This article was written by James R. Thompson, Consultant, PBM and RX Strategies

Topics: pharmacy business success, Health & Wellness, napher update

News From The "Hood" - Recent Experience in My Neighborhood Pharmacy

Posted by James Thompson

Dec 11, 2012 4:00:00 PM

Friendly reminder: any opinions I express in this blog are mine and are not those of PDS or any other entity that I am now or have been affiliated with at any time or in any way.

NAPHER compounding pharmacist

This week I needed to have a compounded prescription refilled and was fortunate enough to spend a few minutes with the pharmacist and owner of my neighborhood compounding pharmacy.

We hadn’t met before. I don’t know why, but in my hurry to pick things up I had only done business with one of the technicians.

“I notice your invoice indicates you billed 'Paid' to calculate my co-pay,” I said to him. “I’m still amazed that MEDCO has not changed that billing code for almost two decades. Since they combined PAID with National Rx, Merk bought and divested them and they are now with Express Scripts.”

The pharmacist was dumbfounded.

“I would bet that you and I are the only two people in this town of 150,000 people that know what we know,” I said before he could unfurl his bewildered brow.

“You must be a pharmacist,” he said.

“Nope…just a guy that has been in the PBM business for three decades.”

As he started to point his finger at me with what might have been a not so friendly response, I held up my hand and said, “wait…I’m on your side now. I’ve been auditing against PBMs for the past 10 years.”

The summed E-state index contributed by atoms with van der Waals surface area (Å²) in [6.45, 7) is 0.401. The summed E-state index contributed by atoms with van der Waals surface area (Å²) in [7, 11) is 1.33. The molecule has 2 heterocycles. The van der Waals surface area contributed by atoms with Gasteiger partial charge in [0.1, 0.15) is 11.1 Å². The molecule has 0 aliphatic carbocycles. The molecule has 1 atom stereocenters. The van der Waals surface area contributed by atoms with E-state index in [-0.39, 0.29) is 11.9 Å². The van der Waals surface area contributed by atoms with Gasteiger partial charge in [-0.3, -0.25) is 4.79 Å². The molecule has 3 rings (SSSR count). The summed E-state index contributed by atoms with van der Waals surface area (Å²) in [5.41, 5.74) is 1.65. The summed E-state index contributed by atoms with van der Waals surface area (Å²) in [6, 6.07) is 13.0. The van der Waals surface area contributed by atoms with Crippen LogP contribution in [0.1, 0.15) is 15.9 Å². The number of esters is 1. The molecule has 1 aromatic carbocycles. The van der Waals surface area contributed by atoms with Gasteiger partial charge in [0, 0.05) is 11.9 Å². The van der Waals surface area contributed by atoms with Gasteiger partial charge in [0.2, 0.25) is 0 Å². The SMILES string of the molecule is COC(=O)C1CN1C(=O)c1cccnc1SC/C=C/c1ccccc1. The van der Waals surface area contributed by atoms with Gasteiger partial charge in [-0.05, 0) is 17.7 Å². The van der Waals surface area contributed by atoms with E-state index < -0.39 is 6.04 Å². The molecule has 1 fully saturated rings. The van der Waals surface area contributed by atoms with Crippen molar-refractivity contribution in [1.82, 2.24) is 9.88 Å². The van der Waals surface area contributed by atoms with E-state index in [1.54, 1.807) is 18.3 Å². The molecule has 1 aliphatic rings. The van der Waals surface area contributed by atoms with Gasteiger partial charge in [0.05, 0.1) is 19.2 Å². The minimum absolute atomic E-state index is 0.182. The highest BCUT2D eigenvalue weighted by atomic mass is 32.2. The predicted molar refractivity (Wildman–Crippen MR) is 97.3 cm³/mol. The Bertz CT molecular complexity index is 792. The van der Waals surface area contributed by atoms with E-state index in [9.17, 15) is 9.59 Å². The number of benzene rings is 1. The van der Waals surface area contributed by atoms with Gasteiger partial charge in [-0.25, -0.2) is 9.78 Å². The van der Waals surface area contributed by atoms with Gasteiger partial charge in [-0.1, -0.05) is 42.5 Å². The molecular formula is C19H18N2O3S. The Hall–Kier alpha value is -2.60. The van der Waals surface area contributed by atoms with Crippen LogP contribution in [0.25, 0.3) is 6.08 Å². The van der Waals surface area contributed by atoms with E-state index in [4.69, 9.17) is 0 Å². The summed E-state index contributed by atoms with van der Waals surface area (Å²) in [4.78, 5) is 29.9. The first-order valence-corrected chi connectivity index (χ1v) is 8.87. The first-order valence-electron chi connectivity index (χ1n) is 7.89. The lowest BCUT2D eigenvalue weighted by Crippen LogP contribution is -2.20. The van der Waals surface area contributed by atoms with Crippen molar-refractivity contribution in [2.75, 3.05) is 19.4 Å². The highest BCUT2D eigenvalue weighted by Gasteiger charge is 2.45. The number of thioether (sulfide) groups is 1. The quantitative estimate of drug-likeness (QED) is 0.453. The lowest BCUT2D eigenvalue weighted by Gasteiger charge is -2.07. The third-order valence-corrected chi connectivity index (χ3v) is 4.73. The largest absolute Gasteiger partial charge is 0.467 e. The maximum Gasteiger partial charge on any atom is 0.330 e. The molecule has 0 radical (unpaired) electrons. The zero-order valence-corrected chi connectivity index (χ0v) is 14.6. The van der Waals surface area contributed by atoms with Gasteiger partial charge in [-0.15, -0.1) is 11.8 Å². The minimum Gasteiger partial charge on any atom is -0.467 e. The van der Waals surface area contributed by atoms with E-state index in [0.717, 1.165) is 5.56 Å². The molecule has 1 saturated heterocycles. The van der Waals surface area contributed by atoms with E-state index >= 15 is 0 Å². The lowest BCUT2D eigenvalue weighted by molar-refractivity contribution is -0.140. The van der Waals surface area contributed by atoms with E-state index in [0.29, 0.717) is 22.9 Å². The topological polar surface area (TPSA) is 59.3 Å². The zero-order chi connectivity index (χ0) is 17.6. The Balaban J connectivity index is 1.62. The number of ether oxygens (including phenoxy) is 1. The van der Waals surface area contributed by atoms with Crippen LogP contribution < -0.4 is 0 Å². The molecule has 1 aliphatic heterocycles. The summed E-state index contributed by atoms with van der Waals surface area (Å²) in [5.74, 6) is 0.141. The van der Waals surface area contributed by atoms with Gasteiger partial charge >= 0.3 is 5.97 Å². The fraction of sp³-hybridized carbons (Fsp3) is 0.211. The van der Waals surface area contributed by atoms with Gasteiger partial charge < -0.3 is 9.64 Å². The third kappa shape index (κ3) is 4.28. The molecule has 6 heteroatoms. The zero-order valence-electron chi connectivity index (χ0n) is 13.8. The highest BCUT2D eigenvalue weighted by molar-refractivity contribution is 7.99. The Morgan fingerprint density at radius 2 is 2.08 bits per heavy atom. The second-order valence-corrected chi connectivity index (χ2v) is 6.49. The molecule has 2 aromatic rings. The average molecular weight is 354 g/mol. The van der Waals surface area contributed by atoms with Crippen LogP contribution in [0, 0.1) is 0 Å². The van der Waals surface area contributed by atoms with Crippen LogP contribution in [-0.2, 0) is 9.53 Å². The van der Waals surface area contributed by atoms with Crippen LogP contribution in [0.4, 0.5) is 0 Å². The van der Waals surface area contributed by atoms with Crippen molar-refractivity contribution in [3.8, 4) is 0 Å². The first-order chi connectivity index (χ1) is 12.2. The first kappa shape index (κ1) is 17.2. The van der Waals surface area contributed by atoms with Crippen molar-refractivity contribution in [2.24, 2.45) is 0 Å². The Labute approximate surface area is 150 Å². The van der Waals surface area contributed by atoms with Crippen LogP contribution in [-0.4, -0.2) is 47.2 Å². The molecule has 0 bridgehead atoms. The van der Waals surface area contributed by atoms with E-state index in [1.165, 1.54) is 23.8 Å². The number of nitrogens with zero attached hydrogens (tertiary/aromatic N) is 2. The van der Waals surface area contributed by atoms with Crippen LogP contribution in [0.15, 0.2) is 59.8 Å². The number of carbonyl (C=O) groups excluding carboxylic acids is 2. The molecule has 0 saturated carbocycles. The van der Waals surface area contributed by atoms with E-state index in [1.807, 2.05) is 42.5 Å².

“You’ve got to be kidding!” he exclaimed.

“Not only that,” I responded, “But I haven’t worked for MEDCO for ten years and they still have me eligible under their employee plan.” We both laughed at the irony.

Then he got serious. “CVS has made me an offer I can’t refuse. I’m selling out. Tired of fighting the battle - and I was a fighter pilot in Korea and Vietnam. This is it for me. I’m in my late 60’s and ready to hit the eject button…if you know what I mean.”

“I know what you mean.” I replied. “Happy Holidays….and if I don’t see you when I come for my refill thanks for fighting the good fight for so many years.”

He gave me a warm handshake and wished me a Merry Christmas.

The “hood” will never be the same.

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This article was written by James R. Thompson, Consultant, PBM and RX Strategies

Topics: community pharmacy, PBM, pbms, compounding pharmacy, pharmacy experience

It's Déjà Vu! Pennsylvania Mandates Parity in Mail-Order and Retail Copays

Posted by James Thompson

Dec 6, 2012 7:00:00 AM

Friendly reminder: any opinions I express in this blog are mine and are not those of PDS or any other entity that I am now or have been affiliated with at any time or in any way.NAPHER mail order